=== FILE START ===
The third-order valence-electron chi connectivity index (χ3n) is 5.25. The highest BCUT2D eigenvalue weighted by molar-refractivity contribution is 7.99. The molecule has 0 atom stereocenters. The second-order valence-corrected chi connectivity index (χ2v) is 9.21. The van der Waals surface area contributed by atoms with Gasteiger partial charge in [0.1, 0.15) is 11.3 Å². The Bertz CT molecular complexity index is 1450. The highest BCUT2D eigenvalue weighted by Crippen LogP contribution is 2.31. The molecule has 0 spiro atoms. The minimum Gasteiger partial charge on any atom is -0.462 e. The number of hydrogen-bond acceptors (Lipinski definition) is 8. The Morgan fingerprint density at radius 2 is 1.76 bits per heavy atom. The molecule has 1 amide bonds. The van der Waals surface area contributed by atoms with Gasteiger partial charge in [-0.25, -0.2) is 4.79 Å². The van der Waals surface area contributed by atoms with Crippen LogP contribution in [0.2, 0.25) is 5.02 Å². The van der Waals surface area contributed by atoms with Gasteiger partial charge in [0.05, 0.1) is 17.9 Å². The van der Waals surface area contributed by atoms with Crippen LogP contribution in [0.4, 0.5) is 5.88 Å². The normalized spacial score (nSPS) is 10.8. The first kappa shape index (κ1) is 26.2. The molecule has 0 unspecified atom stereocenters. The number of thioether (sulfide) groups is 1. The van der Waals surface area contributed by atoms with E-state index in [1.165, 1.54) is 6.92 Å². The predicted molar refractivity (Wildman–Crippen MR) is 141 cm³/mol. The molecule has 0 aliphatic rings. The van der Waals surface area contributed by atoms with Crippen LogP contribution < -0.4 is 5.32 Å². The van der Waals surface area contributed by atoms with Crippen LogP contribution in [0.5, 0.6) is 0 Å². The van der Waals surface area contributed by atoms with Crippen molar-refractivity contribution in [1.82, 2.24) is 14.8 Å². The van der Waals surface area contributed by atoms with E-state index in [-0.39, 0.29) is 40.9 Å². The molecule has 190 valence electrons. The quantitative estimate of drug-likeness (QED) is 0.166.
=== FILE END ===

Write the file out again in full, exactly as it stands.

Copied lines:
The third-order valence-electron chi connectivity index (χ3n) is 5.25. The highest BCUT2D eigenvalue weighted by molar-refractivity contribution is 7.99. The molecule has 0 atom stereocenters. The second-order valence-corrected chi connectivity index (χ2v) is 9.21. The van der Waals surface area contributed by atoms with Gasteiger partial charge in [0.1, 0.15) is 11.3 Å². The Bertz CT molecular complexity index is 1450. The highest BCUT2D eigenvalue weighted by Crippen LogP contribution is 2.31. The molecule has 0 spiro atoms. The minimum Gasteiger partial charge on any atom is -0.462 e. The number of hydrogen-bond acceptors (Lipinski definition) is 8. The Morgan fingerprint density at radius 2 is 1.76 bits per heavy atom. The molecule has 1 amide bonds. The van der Waals surface area contributed by atoms with Gasteiger partial charge in [-0.25, -0.2) is 4.79 Å². The van der Waals surface area contributed by atoms with Crippen LogP contribution in [0.2, 0.25) is 5.02 Å². The van der Waals surface area contributed by atoms with Gasteiger partial charge in [0.05, 0.1) is 17.9 Å². The van der Waals surface area contributed by atoms with Crippen LogP contribution in [0.4, 0.5) is 5.88 Å². The normalized spacial score (nSPS) is 10.8. The first kappa shape index (κ1) is 26.2. The molecule has 0 unspecified atom stereocenters. The number of thioether (sulfide) groups is 1. The van der Waals surface area contributed by atoms with E-state index in [1.165, 1.54) is 6.92 Å². The predicted molar refractivity (Wildman–Crippen MR) is 141 cm³/mol. The molecule has 0 aliphatic rings. The van der Waals surface area contributed by atoms with Crippen LogP contribution < -0.4 is 5.32 Å². The van der Waals surface area contributed by atoms with Crippen LogP contribution in [0.5, 0.6) is 0 Å². The van der Waals surface area contributed by atoms with Crippen molar-refractivity contribution in [1.82, 2.24) is 14.8 Å². The van der Waals surface area contributed by atoms with E-state index in [-0.39, 0.29) is 40.9 Å². The molecule has 190 valence electrons. The quantitative estimate of drug-likeness (QED) is 0.166.